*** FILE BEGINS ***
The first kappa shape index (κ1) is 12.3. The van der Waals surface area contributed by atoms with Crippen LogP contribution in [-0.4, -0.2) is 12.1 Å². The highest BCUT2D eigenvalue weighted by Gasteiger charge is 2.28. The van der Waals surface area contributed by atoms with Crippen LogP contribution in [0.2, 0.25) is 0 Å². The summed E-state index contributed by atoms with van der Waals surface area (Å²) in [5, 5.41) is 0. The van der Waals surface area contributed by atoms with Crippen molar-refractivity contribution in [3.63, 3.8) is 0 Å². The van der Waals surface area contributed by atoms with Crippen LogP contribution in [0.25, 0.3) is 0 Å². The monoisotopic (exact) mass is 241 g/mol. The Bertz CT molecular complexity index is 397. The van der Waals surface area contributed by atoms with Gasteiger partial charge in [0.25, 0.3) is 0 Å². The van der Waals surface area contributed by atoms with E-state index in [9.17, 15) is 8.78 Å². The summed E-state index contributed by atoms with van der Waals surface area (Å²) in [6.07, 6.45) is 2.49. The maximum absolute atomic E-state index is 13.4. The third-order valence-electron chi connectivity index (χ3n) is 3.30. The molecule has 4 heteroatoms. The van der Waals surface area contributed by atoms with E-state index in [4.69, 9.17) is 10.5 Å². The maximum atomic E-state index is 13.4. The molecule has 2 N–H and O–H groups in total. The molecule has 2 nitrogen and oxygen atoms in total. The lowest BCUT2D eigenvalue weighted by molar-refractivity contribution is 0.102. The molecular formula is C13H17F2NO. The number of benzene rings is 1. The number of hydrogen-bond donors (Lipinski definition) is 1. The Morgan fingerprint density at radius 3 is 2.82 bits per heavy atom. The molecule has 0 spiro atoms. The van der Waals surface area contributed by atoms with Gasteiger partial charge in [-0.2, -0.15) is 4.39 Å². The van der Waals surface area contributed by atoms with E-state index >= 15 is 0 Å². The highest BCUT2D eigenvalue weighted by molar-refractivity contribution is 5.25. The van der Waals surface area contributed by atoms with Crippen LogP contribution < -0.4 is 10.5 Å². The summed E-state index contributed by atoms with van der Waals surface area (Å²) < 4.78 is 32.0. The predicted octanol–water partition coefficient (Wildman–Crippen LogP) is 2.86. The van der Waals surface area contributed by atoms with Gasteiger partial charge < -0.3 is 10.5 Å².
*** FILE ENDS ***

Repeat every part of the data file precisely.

The first kappa shape index (κ1) is 12.3. The van der Waals surface area contributed by atoms with Crippen LogP contribution in [-0.4, -0.2) is 12.1 Å². The highest BCUT2D eigenvalue weighted by Gasteiger charge is 2.28. The van der Waals surface area contributed by atoms with Crippen LogP contribution in [0.2, 0.25) is 0 Å². The summed E-state index contributed by atoms with van der Waals surface area (Å²) in [5, 5.41) is 0. The van der Waals surface area contributed by atoms with Crippen molar-refractivity contribution in [3.63, 3.8) is 0 Å². The van der Waals surface area contributed by atoms with Crippen LogP contribution in [0.25, 0.3) is 0 Å². The monoisotopic (exact) mass is 241 g/mol. The Bertz CT molecular complexity index is 397. The van der Waals surface area contributed by atoms with Gasteiger partial charge in [0.25, 0.3) is 0 Å². The van der Waals surface area contributed by atoms with E-state index in [9.17, 15) is 8.78 Å². The summed E-state index contributed by atoms with van der Waals surface area (Å²) in [6.07, 6.45) is 2.49. The maximum absolute atomic E-state index is 13.4. The third-order valence-electron chi connectivity index (χ3n) is 3.30. The molecule has 4 heteroatoms. The van der Waals surface area contributed by atoms with E-state index in [4.69, 9.17) is 10.5 Å². The maximum atomic E-state index is 13.4. The molecule has 2 N–H and O–H groups in total. The molecule has 2 nitrogen and oxygen atoms in total. The lowest BCUT2D eigenvalue weighted by molar-refractivity contribution is 0.102. The molecular formula is C13H17F2NO. The number of benzene rings is 1. The number of hydrogen-bond donors (Lipinski definition) is 1. The Morgan fingerprint density at radius 3 is 2.82 bits per heavy atom. The molecule has 0 spiro atoms. The van der Waals surface area contributed by atoms with Gasteiger partial charge in [-0.2, -0.15) is 4.39 Å². The van der Waals surface area contributed by atoms with E-state index >= 15 is 0 Å². The highest BCUT2D eigenvalue weighted by molar-refractivity contribution is 5.25. The van der Waals surface area contributed by atoms with Crippen LogP contribution < -0.4 is 10.5 Å². The summed E-state index contributed by atoms with van der Waals surface area (Å²) < 4.78 is 32.0. The predicted octanol–water partition coefficient (Wildman–Crippen LogP) is 2.86. The van der Waals surface area contributed by atoms with Gasteiger partial charge < -0.3 is 10.5 Å².